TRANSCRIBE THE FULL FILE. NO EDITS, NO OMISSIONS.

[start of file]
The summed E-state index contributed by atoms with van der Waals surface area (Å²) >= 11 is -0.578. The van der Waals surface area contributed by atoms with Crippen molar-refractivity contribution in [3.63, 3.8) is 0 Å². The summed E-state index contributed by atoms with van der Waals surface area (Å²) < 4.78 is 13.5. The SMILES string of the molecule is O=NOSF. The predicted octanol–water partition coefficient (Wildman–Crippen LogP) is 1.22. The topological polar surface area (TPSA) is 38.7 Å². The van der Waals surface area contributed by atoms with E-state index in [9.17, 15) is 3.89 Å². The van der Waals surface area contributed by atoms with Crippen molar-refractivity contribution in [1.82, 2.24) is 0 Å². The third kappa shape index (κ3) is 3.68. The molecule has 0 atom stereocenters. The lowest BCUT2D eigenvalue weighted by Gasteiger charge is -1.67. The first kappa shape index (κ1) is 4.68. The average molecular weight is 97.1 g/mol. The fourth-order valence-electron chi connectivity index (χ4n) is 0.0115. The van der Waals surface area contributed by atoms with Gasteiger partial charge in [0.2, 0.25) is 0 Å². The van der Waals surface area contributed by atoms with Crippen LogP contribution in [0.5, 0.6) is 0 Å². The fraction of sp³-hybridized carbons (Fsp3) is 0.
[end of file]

The summed E-state index contributed by atoms with van der Waals surface area (Å²) >= 11 is -0.578. The van der Waals surface area contributed by atoms with Crippen molar-refractivity contribution in [3.63, 3.8) is 0 Å². The summed E-state index contributed by atoms with van der Waals surface area (Å²) < 4.78 is 13.5. The SMILES string of the molecule is O=NOSF. The predicted octanol–water partition coefficient (Wildman–Crippen LogP) is 1.22. The topological polar surface area (TPSA) is 38.7 Å². The van der Waals surface area contributed by atoms with E-state index in [9.17, 15) is 3.89 Å². The van der Waals surface area contributed by atoms with Crippen molar-refractivity contribution in [1.82, 2.24) is 0 Å². The third kappa shape index (κ3) is 3.68. The molecule has 0 atom stereocenters. The lowest BCUT2D eigenvalue weighted by Gasteiger charge is -1.67. The first kappa shape index (κ1) is 4.68. The average molecular weight is 97.1 g/mol. The fourth-order valence-electron chi connectivity index (χ4n) is 0.0115. The van der Waals surface area contributed by atoms with Gasteiger partial charge in [0.2, 0.25) is 0 Å². The van der Waals surface area contributed by atoms with Crippen LogP contribution in [0.5, 0.6) is 0 Å². The fraction of sp³-hybridized carbons (Fsp3) is 0.